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Laid Off as a Pilot for Pan American in the Early 1980's, Bob Reid
 Bought a Tulsa Hotel and Created One of the Earliest Computerized
 Propery Management Systems
By Robert Evatt, Tulsa World, Okla.McClatchy-Tribune Business News

Jan. 14, 2007--Travellers want to know whether they have a hotel room waiting for them at the end of a long drive. They want to specify the size of the room, the smoking preference, the number of nights of their stay.

A few people will want extra towels.

Nearly every hotel, motel, and bed and breakfast uses computer programs to keep track of reservations, customer requests and other operations, and some turn to a Tulsa company that tailor-makes this software for a variety of properties.

Megasys Hospitality Systems Inc. offers a suite of property management software tools called Portfolio HMS that's now used in 90 boutique hotels, gaming resorts and vacation properties across the country.

Mark Jewart, vice president of operations, said the past year has brought dramatic change at the company. Portfolio HMS was transformed from a text-based system to a graphic-based system, and the company is weeks away from launching Camp Backpack, a modified version of Portfolio HMS for campgrounds.

"We think the campground business could double our sales," he said. "No other management software company is serving them."

Though Megasys makes software for properties across the nation, the company was created to fill a local need. Bob Reid, a pilot for Pan American World Airways laid off during the company's downturn in the 1980s, decided to start a new career managing hotels.

"As a pilot he had stayed in so many hotels, he figured he could buy one," Jewart said.

Reid picked up the Ramada Inn-Tulsa Airport, now operating as the Radisson Inn-Tulsa Airport, but soon realized that the hotel didn't have a computerized management system.

So he decided to make one.

Megasys was founded in 1984, but the first version of Portfolio wasn't completed until 1989. Jewart said the development process was lengthy to iron out bugs and determine what kind of structure was the most efficient and easy.

"Getting things right was a necessity," he said. "There were many beta tests and test launches."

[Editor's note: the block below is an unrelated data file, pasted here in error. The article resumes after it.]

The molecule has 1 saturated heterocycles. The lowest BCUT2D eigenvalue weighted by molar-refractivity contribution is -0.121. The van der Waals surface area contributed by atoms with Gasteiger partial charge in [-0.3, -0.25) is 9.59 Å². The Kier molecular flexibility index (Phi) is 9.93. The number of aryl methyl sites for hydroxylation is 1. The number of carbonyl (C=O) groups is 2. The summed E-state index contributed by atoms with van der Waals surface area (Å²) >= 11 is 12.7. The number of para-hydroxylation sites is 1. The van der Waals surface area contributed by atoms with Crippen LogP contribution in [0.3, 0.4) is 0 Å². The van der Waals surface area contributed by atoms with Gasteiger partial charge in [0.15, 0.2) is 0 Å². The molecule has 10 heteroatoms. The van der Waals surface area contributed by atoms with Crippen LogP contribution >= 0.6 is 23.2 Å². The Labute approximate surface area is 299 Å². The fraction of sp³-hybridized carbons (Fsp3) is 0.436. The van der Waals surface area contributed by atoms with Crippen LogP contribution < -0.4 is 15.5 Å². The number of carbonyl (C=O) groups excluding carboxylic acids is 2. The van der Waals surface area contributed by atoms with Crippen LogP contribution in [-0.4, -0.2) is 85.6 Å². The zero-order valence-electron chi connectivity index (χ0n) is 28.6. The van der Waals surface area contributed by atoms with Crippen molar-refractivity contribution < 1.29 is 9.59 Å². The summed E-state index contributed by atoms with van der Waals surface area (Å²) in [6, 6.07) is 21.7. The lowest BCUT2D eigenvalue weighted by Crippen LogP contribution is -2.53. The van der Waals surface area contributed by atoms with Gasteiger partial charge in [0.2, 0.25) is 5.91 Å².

When Portfolio finally took off, it carved out a niche with boutique hotels and resort destinations, since these types of establishments didn't have in-house management software like chain hotels and motels do now.

Reid retired from Megasys in 2004.

Megasys overhauled Portfolio last year, adapting it to a Windows-style interface that allows users to click on graphics with a mouse pointer and quickly access various functions.

"It's easier for new employees coming in, because all younger people are familiar with Windows," Jewart said.

Tulsa's Ambassador Hotel, operated by Coury Collection, has used Portfolio since it opened in 1999.

Phil King, executive vice president of Coury Collection, said the software worked so well for the company that it was installed in Coury's new Oklahoma City hotel, the Colcord.

"We believe in what the company has to offer, and we feel the product has a good value," King said. "We're still getting used to the new revision, but it's looking like it'll be everything it's promised to be."

Portfolio can handle every bit of business that goes on in a hotel, from checking in to movie rentals, phone charges and room service, with more functions added at client request. Jewart said it's even been modified to handle all operations of a resort's attached restaurant.

He said these locations often use the software for targeted marketing to former guests, by collecting information such as names, addresses, birth dates, room preferences and conference attendance.

"These places need to market to their guests and find ways to get them to come back," Jewart said.

Portfolio is now used at more than 90 properties.

For its next big modification, Megasys wants to help kids register for summer camp. The new Camp Backpack software has been in the testing phase for several months and should be ready to launch in coming weeks.

"We realized our product had very little gaps that needed to be filled for campgrounds," Jewart said.

Though the software hasn't been finished, Jewart said 10 to 15 campgrounds, both kid-centric and adult-oriented, have been calling each week to ask about it.

Jewart hopes the new camp software, as well as the growing number of gaming resorts in the area, will allow Megasys to be used by more local companies.

Then again, he doesn't want its name to become overly familiar.

"Employees shouldn't know the name of their product line, because it should never break," Jewart said.


Copyright (c) 2007, Tulsa World, Okla.

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